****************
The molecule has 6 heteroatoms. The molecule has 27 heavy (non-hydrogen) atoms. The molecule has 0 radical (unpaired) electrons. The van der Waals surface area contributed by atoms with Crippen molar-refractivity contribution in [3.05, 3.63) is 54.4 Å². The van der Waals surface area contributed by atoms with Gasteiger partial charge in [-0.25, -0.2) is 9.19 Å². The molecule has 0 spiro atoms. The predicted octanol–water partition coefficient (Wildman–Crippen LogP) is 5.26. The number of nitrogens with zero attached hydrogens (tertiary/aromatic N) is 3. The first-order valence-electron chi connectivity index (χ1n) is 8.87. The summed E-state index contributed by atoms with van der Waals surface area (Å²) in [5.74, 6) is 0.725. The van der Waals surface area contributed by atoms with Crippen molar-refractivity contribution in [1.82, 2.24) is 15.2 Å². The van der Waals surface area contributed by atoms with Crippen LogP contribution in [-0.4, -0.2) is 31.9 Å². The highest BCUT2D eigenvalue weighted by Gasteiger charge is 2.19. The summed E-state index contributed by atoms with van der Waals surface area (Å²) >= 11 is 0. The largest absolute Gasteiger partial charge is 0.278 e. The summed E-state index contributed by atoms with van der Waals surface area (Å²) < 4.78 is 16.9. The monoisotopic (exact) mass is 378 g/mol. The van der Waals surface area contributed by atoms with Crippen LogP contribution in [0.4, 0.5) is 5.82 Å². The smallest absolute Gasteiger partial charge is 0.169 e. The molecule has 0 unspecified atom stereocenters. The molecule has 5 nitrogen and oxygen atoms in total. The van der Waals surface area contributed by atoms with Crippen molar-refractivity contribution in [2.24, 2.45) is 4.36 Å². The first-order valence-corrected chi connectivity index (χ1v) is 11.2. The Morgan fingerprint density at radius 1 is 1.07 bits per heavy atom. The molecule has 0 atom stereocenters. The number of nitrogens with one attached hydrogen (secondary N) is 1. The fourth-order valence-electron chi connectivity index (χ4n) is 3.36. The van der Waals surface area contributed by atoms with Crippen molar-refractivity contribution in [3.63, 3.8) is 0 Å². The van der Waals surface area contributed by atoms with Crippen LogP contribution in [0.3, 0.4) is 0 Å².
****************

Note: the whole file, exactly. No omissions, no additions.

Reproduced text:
The molecule has 6 heteroatoms. The molecule has 27 heavy (non-hydrogen) atoms. The molecule has 0 radical (unpaired) electrons. The van der Waals surface area contributed by atoms with Crippen molar-refractivity contribution in [3.05, 3.63) is 54.4 Å². The van der Waals surface area contributed by atoms with Gasteiger partial charge in [-0.25, -0.2) is 9.19 Å². The molecule has 0 spiro atoms. The predicted octanol–water partition coefficient (Wildman–Crippen LogP) is 5.26. The number of nitrogens with zero attached hydrogens (tertiary/aromatic N) is 3. The first-order valence-electron chi connectivity index (χ1n) is 8.87. The summed E-state index contributed by atoms with van der Waals surface area (Å²) in [5.74, 6) is 0.725. The van der Waals surface area contributed by atoms with Crippen molar-refractivity contribution in [1.82, 2.24) is 15.2 Å². The van der Waals surface area contributed by atoms with Crippen LogP contribution in [-0.4, -0.2) is 31.9 Å². The highest BCUT2D eigenvalue weighted by Gasteiger charge is 2.19. The summed E-state index contributed by atoms with van der Waals surface area (Å²) >= 11 is 0. The largest absolute Gasteiger partial charge is 0.278 e. The summed E-state index contributed by atoms with van der Waals surface area (Å²) < 4.78 is 16.9. The monoisotopic (exact) mass is 378 g/mol. The van der Waals surface area contributed by atoms with Crippen LogP contribution in [0.4, 0.5) is 5.82 Å². The smallest absolute Gasteiger partial charge is 0.169 e. The molecule has 0 unspecified atom stereocenters. The molecule has 5 nitrogen and oxygen atoms in total. The van der Waals surface area contributed by atoms with Crippen molar-refractivity contribution in [2.24, 2.45) is 4.36 Å². The first-order valence-corrected chi connectivity index (χ1v) is 11.2. The Morgan fingerprint density at radius 1 is 1.07 bits per heavy atom. The molecule has 0 atom stereocenters. The number of nitrogens with one attached hydrogen (secondary N) is 1. The fourth-order valence-electron chi connectivity index (χ4n) is 3.36. The van der Waals surface area contributed by atoms with Crippen molar-refractivity contribution in [3.63, 3.8) is 0 Å². The van der Waals surface area contributed by atoms with Crippen LogP contribution in [0.3, 0.4) is 0 Å².